Staying afloat as cuts bite

I spent a few hours the other day with the senior management team of a planning and regeneration service. The session was to think about how they would deal with significant budget reductions up to 2020.

As the LGA reported in the Future Funding Outlook 2014 (see also Under Pressure – how councils are dealing with cuts), “ With social care and waste spending absorbing a rising proportion of the resources available to councils, funding for other council services drops by 43% in cash terms by the end of the decade…’. This can’t be done by snips here and there – the well of efficiency savings has almost run dry. It will need a fundamental rethink about the service delivery.

Myself and a planning peer facilitated the discussions. Everyone in the room knew that they alone can’t find the answers and that many further conversations will be needed ‘upwards’ with the council about ways of working, appetite for risk, local priorities and the politics of making difficult decisions. And ‘downwards’ with team members (most good ideas come from within).

Firstly, I was pleased to see that this was up for discussion. It’s not an easy thing to start but they understood that a head in the sand approach wasn’t sensible. The Director knew that the ‘low hanging fruit’ had already been picked; nothing particularly easy or obvious was left. the team was keen to start thinking about the long term approach to the budget pressures they anticipated over the next few years. They were ‘ owning the problem’.

We started by looking at the current core services and challenging whether they were really necessary. What is it that you do that delivers the councils priorities? What would happen if you stopped? I mean really, what would happen if you stopped. OK, if you can’t stop, can you do it differently?

Inevitably the conversation went beyond the costs of the activity, and savings if not done (or done differently) into customer expectations and political risks. Stop doing site visits on all but majors (use google earth)? Local Development Orders for 3-walled extensions (we approve most anyway)? Enforcement only for high priority breaches? Stop plan-making and rely on the NPPF?

Eyebrows were raised at these initially unacceptable thoughts. But that was the point. Accepting that implementing any of these might also bring risk – at some point something would go wrong, Is it time for a shift in the balance of risk and what is the political appetite for this? How long can we afford to mitigate against risks to the degree we do now? Of course the politicians are crucial in this – everyone talks about how difficult decisions will need to be made. Public expectation will be managed (which is difficult in a time of economic recovery elsewhere).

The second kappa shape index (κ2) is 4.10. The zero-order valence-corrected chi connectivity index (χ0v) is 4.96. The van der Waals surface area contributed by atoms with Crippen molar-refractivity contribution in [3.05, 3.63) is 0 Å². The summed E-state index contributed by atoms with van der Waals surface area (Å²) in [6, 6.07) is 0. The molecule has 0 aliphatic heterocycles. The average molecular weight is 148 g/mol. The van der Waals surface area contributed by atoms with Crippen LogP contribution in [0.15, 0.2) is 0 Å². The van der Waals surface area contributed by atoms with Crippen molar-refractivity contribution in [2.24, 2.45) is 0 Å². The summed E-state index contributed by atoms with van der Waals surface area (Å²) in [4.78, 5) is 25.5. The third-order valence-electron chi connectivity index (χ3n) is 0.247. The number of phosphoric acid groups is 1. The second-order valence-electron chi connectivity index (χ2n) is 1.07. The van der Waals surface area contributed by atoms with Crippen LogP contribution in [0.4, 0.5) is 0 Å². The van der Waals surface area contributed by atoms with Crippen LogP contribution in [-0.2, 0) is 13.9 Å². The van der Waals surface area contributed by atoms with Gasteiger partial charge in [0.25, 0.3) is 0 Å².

Then we did crystal ball gazing. Imagine it is 2020. What does the service look like? This was interesting, and of course there are many unknowns, not least national and local elections, and probably more changes to the planning system (will there still be one) and local government finance.

These were some thoughts.

  • A commissioning council with proper accountability for running business units, including (popular, this one) breaking the relationship between a service and the non-negotiable central recharges. You pay how much for legal advise and there isn’t even a planning specialist? Directors should be proper, accountable, business managers free to choose to buy the print and design service, IT, legal advice, from the best/cheapest supplier.
    Self certification of planning decisions where they accord with the plan?
  • One consent (Penfold anyone?) for planning and building control?
  • The principle of ‘customer pays’ embedded even more – so deregulated planning fees are a must.
  • Developers/landowners financing action area or masterplans?
  •  Enforcement investigations for non priority breaches – well then the complainant pays
  •  Combine development management and building control into a ‘pre shovel ready’ and ‘post’ teams?
  • Devolved decision making to neighbourhood forums or parish councils (which already happens in Arun)
  • Upwards decision making to a combined strategic authority?
  • And the nirvana of a paperless office – all communications by email or the cloud

And more ideas. Some would need changes to legislation, some corporate decisions, and some are within the gift of the Director and team to deliver. Some areas we didn’t have time to go into – ironically the main one being around costs! But it is a start.

Hats off to those involved. These are difficult conversations with implications for people’s jobs. Not just their employment, but work that they like, value, believe in and want to continue with.

We didn’t get anywhere near to a service costing 43% less. But some things were said ‘out loud’ , ideas are buzzing.

I’m interested in what other councils are doing on this – are you having similar conversations? If not, what is your strategy for the years ahead? PAS would like to develop some work on this If you’d like to work with us on this, please let me know alice.lester@local.gov.uk

Advertisements

Leave a Reply

Fill in your details below or click an icon to log in:

WordPress.com Logo

You are commenting using your WordPress.com account. Log Out / Change )

Twitter picture

You are commenting using your Twitter account. Log Out / Change )

Facebook photo

You are commenting using your Facebook account. Log Out / Change )

Google+ photo

You are commenting using your Google+ account. Log Out / Change )

Connecting to %s